Popular Budget Option – Walker’s Razor Slim Earmuffs
- ely lightweight
- Made for comfort
- Low-profile ear cups with rubber coating
- Integrated audio jack included
- Full dynamic range HD speakers
- Not very adjustable like the others on the list
- Audio quality is subpar
Guess who has a #1 Bestseller tag on Amazon? Walker’s are the main competitor to Howard Leight earmuffs, and their Walker’s Razor Ear Protection is the reason why.
The Walker’s Razor Slim Ear Protection is a brilliant budget option that offers basic ear protection, comfort, two omnidirectional microphones, thick, padded ear cups, and an aesthetic design. They’re made to be as snug and low-profile as possible.
Walker’s Razor Slim electronic shooting earmuffs have a noise reduction rating of 23 dB (-8 dB OSHA rating), 89 dB volume limit, two omnidirectional microphones, integrated audio jack, and a 20 ms reaction time.
They utilize a sound-activated compression circuit (SAC) that filters out loud noises over the 89 dB limit.
While these earmuffs aren’t AUX-compatible, they have Walker’s Upgraded Gel Replacement Pads that guarantee a comfortable fit for anyone’s ears and head.
However, the Razor Slim isn’t as adjustable as the others on the list, and it might be prone to a humming sound when the volume is turned up to the max, especially when windy.
Still, the Walker’s Razor Slim Ear Protection offers all the essential features of good ear protection for shooting.
Using muzzle breaks significantly makes the gunshots louder, so check out our round-up of the best and least noisy muzzle breaks for your AR-15 rifle.
Best Premium Option – MSA Sordin Supreme Pro X Hearing Protection Earmuffs
- Military-grade ear protection
- Supreme comfort
- Slim, low profile is suitable for helmets and eyewear
- The best sound quality and noise reduction
- Snug fit for both left and right-handed shooters
- Over-the-ear and neckband models available
- Very expensive
The Swedish manufacturer designed the MSA Sordin Supreme Pro X for serious range junkies.
A lot of sports shooters swear by these, but anyone can appreciate the standard 18 dB noise reduction levels if they can afford them.
The Sordin Supreme Pro X feels great with a slim profile, and you can choose either the over-the-ear or the neckband model, both of which won’t interfere with your comms.
What makes these so comfy is the built-in gel caps, and they also allow you to combine the Sordins with earplugs if you feel the 18 dB NRR doesn’t cut it. The connected ear cups via the metal struts allow you to wear the headset under a helmet.
The Sordin Supreme Pro X earmuffs use 2 AAA batteries as a power source, and it can also be attached to ballistic helmets and communication devices as well. They come with an AUX input (with a 3.5 mm mono jack).
The sound is a bit high on treble, but that means you’ll hear someone talking to you better. Keep in mind that, with a more crisp sound, you’ll also be more likely to hear minor sounds like footsteps and rustling clothes.
The Sordins offer a snug and comfy fit, and this is the most important thing in earmuffs. You can wear them for hours without feeling any discomfort.
If you can afford to splurge, disregard anything else and just go for the MSA Sordin Supreme Pro X.
Best For Hunters – Gloryfire Electronic Shooting Earmuffs
- Picks up low frequencies
- Perfect for hunting and outdoor use
- Amplifies sound up to 6 times
- Easy to operate and adjust
- Comfortable and adjustable ear pads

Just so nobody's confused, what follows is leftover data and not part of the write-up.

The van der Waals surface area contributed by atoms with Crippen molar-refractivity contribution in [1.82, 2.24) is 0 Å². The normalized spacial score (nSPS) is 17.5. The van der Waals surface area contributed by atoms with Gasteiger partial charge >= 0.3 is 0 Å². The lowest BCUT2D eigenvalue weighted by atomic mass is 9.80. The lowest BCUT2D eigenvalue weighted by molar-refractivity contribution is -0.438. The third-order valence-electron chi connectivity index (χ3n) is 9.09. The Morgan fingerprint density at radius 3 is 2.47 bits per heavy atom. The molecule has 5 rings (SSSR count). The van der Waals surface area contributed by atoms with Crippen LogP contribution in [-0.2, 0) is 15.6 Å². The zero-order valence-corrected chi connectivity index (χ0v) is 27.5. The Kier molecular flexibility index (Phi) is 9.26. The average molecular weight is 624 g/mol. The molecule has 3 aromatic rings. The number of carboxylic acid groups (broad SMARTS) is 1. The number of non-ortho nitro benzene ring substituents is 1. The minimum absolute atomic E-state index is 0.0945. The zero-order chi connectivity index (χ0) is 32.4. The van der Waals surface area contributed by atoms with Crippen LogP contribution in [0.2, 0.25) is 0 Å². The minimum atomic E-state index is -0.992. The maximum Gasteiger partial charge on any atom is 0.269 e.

- Replacement parts available at Brownells
- 2 AAA batteries drain too quickly
- Not waterproof
- Leather isn’t very durable
The Gloryfire Electronic Shooting Earmuffs have high-quality sound amplification microphones that make them stand out from the rest.
They have a solid NRR of 25dB (Derated OSHA level: 9dB), directional sound, and an 82dB volume limit with an attack time rate of 20ms. The padded ear cups are adjustable and very comfortable.
The Gloryfire omnidirectional microphones allow you to hear the sounds of your surroundings, making the headset a great way to help detect prey in the wilderness.
You can hear the slightest sounds of twig cracks, footsteps, and rustling bushes while still being protected from the piercing sound of a .308 Winchester caliber.
They’re also great for communicating while you’re wearing them, and you can amplify the sound up to six times. The microphones are automatically muted when noise levels exceed the 82 dB limit.
The downside is the two AAA battery setup. They drain too quickly after a couple of hours, and I believe the culprit might be the high sound amplification. The earmuffs are not waterproof, so be careful in the rain.
Besides that, the Gloryfire is still a great choice for hunters and the great outdoors, or if you’re looking for comfort and a decent sound increase.
Non-Electronic Alternative – SureFire EP3 Sonic Defenders
- Simple and effective hearing protection
- Easy to put on and take off
- Great budget option
- Compact and foldable
- One size fits all
- Can snag on clothing
- Unsuitable for humid or hot weather
- Bumps into cheek welds
- Not for shooting higher calibers
If you’re looking for a great non-electronic alternative, the Surefire EP3 Sonic Defenders are no-nonsense, reusable earbuds that are based on simplicity and cost-efficiency.
With foam pads that cover and seal your ear canal, the Sonic Defenders provide standard ear protection with a 24-dB Noise Reduction Rating (NRR). They’re inexpensive, comfortable, and offer two levels of hearing protection.
The Sonic Defenders have a soft, hypoallergenic polymer foam that feels very comfortable, and you have filter caps that allow you to wear them open or closed.
The ‘open mode’ allows you to hear talking while it protects against pistol noise around the 155-160 dB level, that’s 9mm or .22LR shots.